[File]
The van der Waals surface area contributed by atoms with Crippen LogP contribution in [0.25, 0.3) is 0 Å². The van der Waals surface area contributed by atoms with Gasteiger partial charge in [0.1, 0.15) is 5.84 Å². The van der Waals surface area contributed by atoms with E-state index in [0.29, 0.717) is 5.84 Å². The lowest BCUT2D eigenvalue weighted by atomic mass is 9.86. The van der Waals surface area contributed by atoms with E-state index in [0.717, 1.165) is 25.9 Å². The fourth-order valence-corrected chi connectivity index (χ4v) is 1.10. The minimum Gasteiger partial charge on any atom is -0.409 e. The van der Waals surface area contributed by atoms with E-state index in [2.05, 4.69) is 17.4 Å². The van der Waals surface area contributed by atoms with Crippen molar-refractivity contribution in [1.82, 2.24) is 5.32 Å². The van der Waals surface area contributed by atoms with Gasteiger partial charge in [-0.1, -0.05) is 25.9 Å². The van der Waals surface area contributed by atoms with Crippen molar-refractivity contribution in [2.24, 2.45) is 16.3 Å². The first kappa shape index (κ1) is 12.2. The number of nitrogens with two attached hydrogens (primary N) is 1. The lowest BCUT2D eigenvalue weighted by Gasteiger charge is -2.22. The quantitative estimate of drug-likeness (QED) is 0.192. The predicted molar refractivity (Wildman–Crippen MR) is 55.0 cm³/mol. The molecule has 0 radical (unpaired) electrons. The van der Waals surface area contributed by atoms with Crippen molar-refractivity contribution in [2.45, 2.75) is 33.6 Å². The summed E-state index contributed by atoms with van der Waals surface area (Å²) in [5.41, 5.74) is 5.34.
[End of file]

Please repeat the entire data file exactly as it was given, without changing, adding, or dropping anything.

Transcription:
The van der Waals surface area contributed by atoms with Crippen LogP contribution in [0.25, 0.3) is 0 Å². The van der Waals surface area contributed by atoms with Gasteiger partial charge in [0.1, 0.15) is 5.84 Å². The van der Waals surface area contributed by atoms with E-state index in [0.29, 0.717) is 5.84 Å². The lowest BCUT2D eigenvalue weighted by atomic mass is 9.86. The van der Waals surface area contributed by atoms with E-state index in [0.717, 1.165) is 25.9 Å². The fourth-order valence-corrected chi connectivity index (χ4v) is 1.10. The minimum Gasteiger partial charge on any atom is -0.409 e. The van der Waals surface area contributed by atoms with E-state index in [2.05, 4.69) is 17.4 Å². The van der Waals surface area contributed by atoms with Crippen molar-refractivity contribution in [1.82, 2.24) is 5.32 Å². The van der Waals surface area contributed by atoms with Gasteiger partial charge in [-0.1, -0.05) is 25.9 Å². The van der Waals surface area contributed by atoms with Crippen molar-refractivity contribution in [2.24, 2.45) is 16.3 Å². The first kappa shape index (κ1) is 12.2. The number of nitrogens with two attached hydrogens (primary N) is 1. The lowest BCUT2D eigenvalue weighted by Gasteiger charge is -2.22. The quantitative estimate of drug-likeness (QED) is 0.192. The predicted molar refractivity (Wildman–Crippen MR) is 55.0 cm³/mol. The molecule has 0 radical (unpaired) electrons. The van der Waals surface area contributed by atoms with Crippen molar-refractivity contribution in [2.45, 2.75) is 33.6 Å². The summed E-state index contributed by atoms with van der Waals surface area (Å²) in [5.41, 5.74) is 5.34.